This is an interesting concept from my stand-point. Interesting in that you intend to bring out some flavor profiles I hadn't considered, even for a marinade.
A few of our resident educated chefs can probably give you some better info on the actual flavor intensity you could expect, and how to go about formulating for proper acidity of the marinade, but I'll take a stab at it to get the ball rolling from my more limited marinating experience and hopefully we can get some good ideas flowing from there.
Not sure about the horseradish on pork, as it may be a bit intense for the milder pork flavor...generally considered a good condiment for certain cuts of beef. If you like it a lot and that's what's bringing up this part of your experiment, then by all means go for it. Cranberry, if not too intense with the finished product could be a very good and unique flavor for pork ribs. If it's too intense, the pork will not be the main focus, so it could throw your dining experience into a tail-spin of sorts...(the "woah, that's not what I wanted from this" expression on your face). I hadn't thought about doing this myself, so I may have missed threads using cranberry, and haven't seen it elsewhere, but there may be a recipe or two floating around somewhere that you could reference.
If you want a true marinade for the ribs, the cranberry will add some of the acidity needed, but it will depend on the particle size and overall moisture content in regards to being a viable marinade if you're considering fresh cranberries (run through a food processor, or added to a small amount of juice in a blender) . The meat needs to be completely covered in the liquid prior to cooking, or at least turned and/or brushed several times with it in order to have it evenly applied so you get an even reaction with the food (veggies can be marinated as well). If the marinade is a heavier paste (low liquid, high solids content), it may not react as quickly, and possibly not as evenly, due to the acidity being "tied-up" in more solids than free-liquids. Don't marinate for too long, as the acidity will begin to cook the meat at some point (and could result in less smoke penetration/reaction), with marinating time depending on the acid concentration (%), or pH value. Thing is, with a newly developed recipe and procedure, you won't know how long is too long to marinate, so be cautious and conservative for the best trial results. You can always go longer the next time you try it, or use several batches for the same run, with the same blend of marinade, but longer marinating time for one or two separate batches for comparison of flavor and texture after the smoke (all batches smoked at the same time). That would give you the best side-by-side comparisons.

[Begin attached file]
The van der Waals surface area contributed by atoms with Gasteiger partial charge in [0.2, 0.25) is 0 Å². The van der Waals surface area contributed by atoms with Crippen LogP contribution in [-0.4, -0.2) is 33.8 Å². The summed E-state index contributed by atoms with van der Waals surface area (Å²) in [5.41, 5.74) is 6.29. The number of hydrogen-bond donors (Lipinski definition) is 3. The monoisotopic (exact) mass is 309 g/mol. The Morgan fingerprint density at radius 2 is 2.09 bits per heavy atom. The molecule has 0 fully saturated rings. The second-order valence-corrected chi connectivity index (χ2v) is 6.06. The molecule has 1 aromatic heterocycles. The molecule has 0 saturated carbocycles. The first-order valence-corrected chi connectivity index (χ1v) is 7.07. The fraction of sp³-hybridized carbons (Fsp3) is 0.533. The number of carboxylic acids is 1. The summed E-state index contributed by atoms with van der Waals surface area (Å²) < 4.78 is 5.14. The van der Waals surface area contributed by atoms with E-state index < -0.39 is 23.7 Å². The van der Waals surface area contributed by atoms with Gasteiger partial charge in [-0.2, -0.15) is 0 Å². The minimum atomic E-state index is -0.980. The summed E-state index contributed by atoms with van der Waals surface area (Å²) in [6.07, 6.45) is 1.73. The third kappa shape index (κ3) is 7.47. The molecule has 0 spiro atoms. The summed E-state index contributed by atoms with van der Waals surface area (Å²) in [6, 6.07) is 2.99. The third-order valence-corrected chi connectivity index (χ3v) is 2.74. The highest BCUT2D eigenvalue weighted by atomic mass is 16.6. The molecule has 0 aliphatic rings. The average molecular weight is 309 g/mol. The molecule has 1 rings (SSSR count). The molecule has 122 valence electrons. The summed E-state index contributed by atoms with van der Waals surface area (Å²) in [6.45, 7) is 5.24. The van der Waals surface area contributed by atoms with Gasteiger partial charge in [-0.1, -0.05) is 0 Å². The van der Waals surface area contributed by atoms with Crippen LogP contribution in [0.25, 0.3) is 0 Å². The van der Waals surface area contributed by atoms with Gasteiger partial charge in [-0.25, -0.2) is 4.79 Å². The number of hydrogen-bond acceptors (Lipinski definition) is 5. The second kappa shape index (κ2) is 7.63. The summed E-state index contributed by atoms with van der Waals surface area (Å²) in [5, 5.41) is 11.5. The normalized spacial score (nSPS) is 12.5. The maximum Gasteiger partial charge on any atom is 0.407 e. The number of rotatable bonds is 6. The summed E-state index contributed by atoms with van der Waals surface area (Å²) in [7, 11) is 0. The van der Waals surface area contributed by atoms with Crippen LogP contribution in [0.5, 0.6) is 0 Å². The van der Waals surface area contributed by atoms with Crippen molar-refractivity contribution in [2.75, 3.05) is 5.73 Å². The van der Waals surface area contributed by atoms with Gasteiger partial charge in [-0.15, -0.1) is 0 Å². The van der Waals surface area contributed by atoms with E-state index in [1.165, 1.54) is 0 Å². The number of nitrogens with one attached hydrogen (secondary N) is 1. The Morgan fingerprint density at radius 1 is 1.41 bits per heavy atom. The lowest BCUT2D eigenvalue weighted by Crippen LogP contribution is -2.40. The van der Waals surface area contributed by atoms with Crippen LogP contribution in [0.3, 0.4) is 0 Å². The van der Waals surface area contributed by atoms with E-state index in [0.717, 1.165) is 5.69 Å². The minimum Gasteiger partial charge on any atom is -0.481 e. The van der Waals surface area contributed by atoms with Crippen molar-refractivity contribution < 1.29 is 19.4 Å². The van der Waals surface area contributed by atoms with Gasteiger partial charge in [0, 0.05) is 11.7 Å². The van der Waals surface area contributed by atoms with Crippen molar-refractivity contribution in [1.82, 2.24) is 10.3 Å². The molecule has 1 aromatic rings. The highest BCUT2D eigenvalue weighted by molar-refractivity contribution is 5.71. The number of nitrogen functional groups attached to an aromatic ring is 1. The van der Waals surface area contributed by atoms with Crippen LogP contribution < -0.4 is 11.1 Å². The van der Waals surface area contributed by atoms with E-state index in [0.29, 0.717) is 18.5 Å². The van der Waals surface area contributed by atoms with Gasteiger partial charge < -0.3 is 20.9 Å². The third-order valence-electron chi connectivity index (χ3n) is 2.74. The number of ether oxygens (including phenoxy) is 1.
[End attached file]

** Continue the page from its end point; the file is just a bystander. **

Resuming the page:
If you used a natural cranberry juice, it should have an adequate amount of acidity (not sure what%, and that will vary depending if it's fresh-homemade, or store-bought bottled) and if you add the horseradish to the juice and let it soak for a day or so in the fridge, the horseradish will have some time to impart it's flavors into the juice (if they will react with each other, as horseradish is acidic also, if I recall), which would then allow for more flavor from the horseradish to be imparted into the the meat during marinating.
If you're wanting to use the cranberry-horseradish as a glaze, then you would apply it with a brush or spatula after the ribs have smoked awhile, but before they are completely finished cooking. This would allow the glaze to firm up while the ribs finish on open grates (with 3-2-1 or variants, apply it during the final stage).
As a finish sauce, just apply like you would for glazing, only allow just enough time for it to heat through before removing the ribs from the smoker...say 15 minutes, maybe more if you apply a very heavy/thick coating. You could also leave the sauce on the side, hot or cold, for dipping.
Add additional spices to the marinade mix per your preferences to mellow, intensify or add subtle back-ground flavors to the overall profile of the cranberry/horseradish base. Fresh minced garlic and/or (edit) onion to add some extra depth to the stronger flavors, cracked black pepper for bit of snap up front, cayenne pepper for some background heat, rosemary, sage, oregano or sweet basil to add a more earthy background, maybe some sweetness from brown sugar to mellow it all out? Just some thoughts for enhancement of the base....
Anyway, that's all the basics I can think of right now, and I'm sure I don't have them all covered. There's an art and some science behind marinating, just like there is for smoking or curing meats.
Any commercial chefs want to take it from here? (without giving up your trade secrets and recipes, of course...LOL!!!) Or, maybe someone knows of a tried and true recipe already published, similar to what Gene is looking for that could give more insight?
I'll be watching this one! Sounds like a fun ride to me, Gene!
Edited by forluvofsmoke - 4/12/12 at 8:06pm